Tennis gadgets tightening their grip

By on December 28, 2015

MILOS Raonic endorses one, John Millman says they have yet catch on among the professionals and Pat Cash fears what they might do to tennis.

Long keen on gadgets, tennis is experimenting with a range of attachments which include microchips and capture information about the swings and ball contacts made when fixed to the butt of a racquet.

Roanic, the fourth seed for the Brisbane International starting next Sunday, endorses an attachment for the Zepp laboratories which retails for $ US129.

Millman, Queensland’s second-ranked male player, said the attachments were used only in practice and had not yet experienced a great take-up by men’s tour players.

Cash worries that tennis’s eternal search for more powerful racquets, allied to the attachments, could make the art of volleying obsolete.

Raonic, the world No.14, said the racquet attachment provides accurate information on how an elite player is hitting the ball from one day to the next.

”Sometimes what we feel we are hitting may not be the reality,’’ Raonic said.

“It is telling you how many times you find the sweet spot, how many times you hit forehands or backhands. It picks up the speed you are hitting and how fast the ball is coming off your racquet.’’

Cash wrote in his London newspaper column that tennis needed to “halt the advance’’ before technology made even more changes to a game in which physical power rules.

“This microchip technology is by and large a gimmick for the time being, but soon we could see nanotechnology stiffening or adding flexibility instantly to a frame, correcting any miscontact,’’ Cash said.

Canada's Milos Raonic has been a quick adopter of new technology.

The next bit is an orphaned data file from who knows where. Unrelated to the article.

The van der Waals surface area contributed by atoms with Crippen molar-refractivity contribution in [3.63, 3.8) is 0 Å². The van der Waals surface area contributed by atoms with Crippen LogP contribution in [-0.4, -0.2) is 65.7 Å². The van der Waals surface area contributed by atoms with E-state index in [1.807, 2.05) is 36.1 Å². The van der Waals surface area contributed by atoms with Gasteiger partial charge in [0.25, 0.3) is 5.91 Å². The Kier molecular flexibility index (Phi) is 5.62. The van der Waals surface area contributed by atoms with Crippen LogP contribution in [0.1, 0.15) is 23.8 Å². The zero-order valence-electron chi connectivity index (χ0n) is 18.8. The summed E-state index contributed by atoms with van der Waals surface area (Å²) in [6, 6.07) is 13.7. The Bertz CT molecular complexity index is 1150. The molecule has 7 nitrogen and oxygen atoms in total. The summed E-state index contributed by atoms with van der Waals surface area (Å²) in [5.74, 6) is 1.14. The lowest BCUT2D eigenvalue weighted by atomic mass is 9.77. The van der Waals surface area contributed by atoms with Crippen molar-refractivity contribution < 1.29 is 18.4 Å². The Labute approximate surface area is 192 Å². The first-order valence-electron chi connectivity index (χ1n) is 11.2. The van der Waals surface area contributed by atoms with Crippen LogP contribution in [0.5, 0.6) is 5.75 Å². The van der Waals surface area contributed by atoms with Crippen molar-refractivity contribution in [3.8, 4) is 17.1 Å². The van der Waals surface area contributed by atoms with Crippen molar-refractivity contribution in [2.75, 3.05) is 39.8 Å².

Canada’s Milos Raonic has been a quick adopter of new technology. Source: AFP

Multinational company Sony has its “Smart Sensor’’ range, which snaps on to racquets from four major manufacturers and claims to record stats such as “shot type, ball and swing speed, and impact location’’.

Like Zepp, it can be uploaded to an app on a smartphone or tablet, or revealed in live mode for immediate information.

“It’s pretty new to tennis so it may pick up in popularity,’’ Millman said. “People are using these more in practice and probably around pre-season in particular, not matches from what I’ve heard.

“I know a few of the racquet companies are trying to develop them. It’s still pretty early stages.’’

The WTA Tour has for more than a year made a wide range of live match statistics from a technology sponsor available to coaches, who under tour regulations are able to come on court to advise players on what they have learnt from an smart phone app.

Millman said a player concentrating and thinking properly on a match would generally pick up accurately where an opponent is, for example, serving and returning in certain circumstances.

Australian player John Millman says he’s not yet convinced by gadgets.

Australian player John Millman says he’s not yet convinced by gadgets. Source: News Corp Australia

“In my opinion, the women tend to overthink a bit on this and it’s not quite there, I don’t think,’’ Millman said.

“On the men’s side, it’s not something so big.

“At Tennis Australia, Darren McMurtry has been doing some great work with IT (information technology) and video analysis. It’s making massive differences and really helping. It’s where I see players getting the most benefit (from technological advances).

“I know a lot of players find it extremely valuable and it’s been something tennis has been slow to adapt to because it’s an individual sport maybe.’’

Tennis, like cricket with its bats, lost control of the equipment battle when manufacturers, an important part of the sport financially, made technological advances in the 1980s.

“In the next five or 10 years racquets are going to become increasingly powerful,’’ Cash said.

“If this is going to be the case, the International Tennis Federation, being the rule makers of the game, should do something to halt the advance.’’ | Tennis

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